I have just finished reading the autobiography of Steve Jobs. Very interesting and it got me thinking.
The Steve Jobs mantra is that customers and users do not know what they want until you give it to them. Who of us knew we needed an iPad until we saw one and then purchased one.
Remember the famous Henry Ford quote of "If I asked my customers what they wanted they would have said 'a faster horse' "
There is also a school of thought that we need to develop user centred design so that we develop IT systems that users want and need.
Do these two schools of thought contradict each other?
I think not. The important thing in user centred design is to as soon as possible show users what an IT system will and could look like and get them to touch it, feel it and use it. They may ask for things to be added and changed. You can also add things that they didn't know they wanted and see if they do really want them and need them.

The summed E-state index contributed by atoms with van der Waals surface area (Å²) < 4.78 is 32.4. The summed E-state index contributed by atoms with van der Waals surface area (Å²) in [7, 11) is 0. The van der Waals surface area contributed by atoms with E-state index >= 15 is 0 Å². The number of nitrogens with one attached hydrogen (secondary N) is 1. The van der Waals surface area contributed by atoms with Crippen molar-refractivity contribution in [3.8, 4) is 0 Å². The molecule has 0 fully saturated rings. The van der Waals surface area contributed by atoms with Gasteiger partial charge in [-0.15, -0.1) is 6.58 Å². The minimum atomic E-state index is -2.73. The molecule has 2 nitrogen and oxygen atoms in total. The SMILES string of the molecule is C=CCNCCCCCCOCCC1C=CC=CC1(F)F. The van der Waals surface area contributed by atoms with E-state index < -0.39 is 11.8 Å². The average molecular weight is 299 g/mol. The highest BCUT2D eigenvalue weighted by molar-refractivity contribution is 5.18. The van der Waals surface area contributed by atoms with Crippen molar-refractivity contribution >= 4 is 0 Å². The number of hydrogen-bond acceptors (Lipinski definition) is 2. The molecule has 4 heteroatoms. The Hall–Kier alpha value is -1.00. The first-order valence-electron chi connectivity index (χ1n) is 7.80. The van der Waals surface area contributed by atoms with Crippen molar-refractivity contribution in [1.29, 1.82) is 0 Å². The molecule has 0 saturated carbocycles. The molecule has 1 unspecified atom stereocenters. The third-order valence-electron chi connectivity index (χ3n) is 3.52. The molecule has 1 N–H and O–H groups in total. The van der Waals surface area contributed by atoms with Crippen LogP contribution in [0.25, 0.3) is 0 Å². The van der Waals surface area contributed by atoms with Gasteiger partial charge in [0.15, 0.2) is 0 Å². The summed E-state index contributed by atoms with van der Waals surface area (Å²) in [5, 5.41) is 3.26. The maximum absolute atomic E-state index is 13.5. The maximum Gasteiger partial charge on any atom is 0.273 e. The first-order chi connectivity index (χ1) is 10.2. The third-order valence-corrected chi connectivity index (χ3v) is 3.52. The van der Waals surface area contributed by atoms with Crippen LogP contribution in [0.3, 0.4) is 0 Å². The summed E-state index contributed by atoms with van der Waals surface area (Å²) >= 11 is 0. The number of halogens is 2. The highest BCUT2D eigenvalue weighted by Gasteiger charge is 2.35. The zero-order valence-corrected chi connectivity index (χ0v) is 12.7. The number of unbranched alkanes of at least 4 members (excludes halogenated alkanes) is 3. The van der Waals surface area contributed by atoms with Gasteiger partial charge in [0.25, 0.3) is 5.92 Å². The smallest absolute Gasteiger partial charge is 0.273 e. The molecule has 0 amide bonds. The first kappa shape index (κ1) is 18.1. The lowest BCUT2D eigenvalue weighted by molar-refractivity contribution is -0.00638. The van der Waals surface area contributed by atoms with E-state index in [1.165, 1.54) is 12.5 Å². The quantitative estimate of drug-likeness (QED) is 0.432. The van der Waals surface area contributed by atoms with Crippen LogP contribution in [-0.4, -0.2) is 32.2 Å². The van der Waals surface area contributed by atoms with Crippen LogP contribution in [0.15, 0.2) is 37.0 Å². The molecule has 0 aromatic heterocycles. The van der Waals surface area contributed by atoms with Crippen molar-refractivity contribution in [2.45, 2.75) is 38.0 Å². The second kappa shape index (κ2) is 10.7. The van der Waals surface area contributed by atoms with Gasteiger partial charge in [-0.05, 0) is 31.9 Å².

Using this approach will avoid the age old trap of users specifying lots of requirements and what they think they want in their heads and then IT going away and translating this into an IT system that misses the mark. Try getting five people to describe a car in words and then getting someone to build it from the words. You will get some interesting results.
User centred design and delivery will allow users to quickly be able to touch, feel and see stuff and then say "nah maybe not" or "wow that is good how about adding this". All before too much time and money is spent building stuff.
Humans like to see and touch and play with things.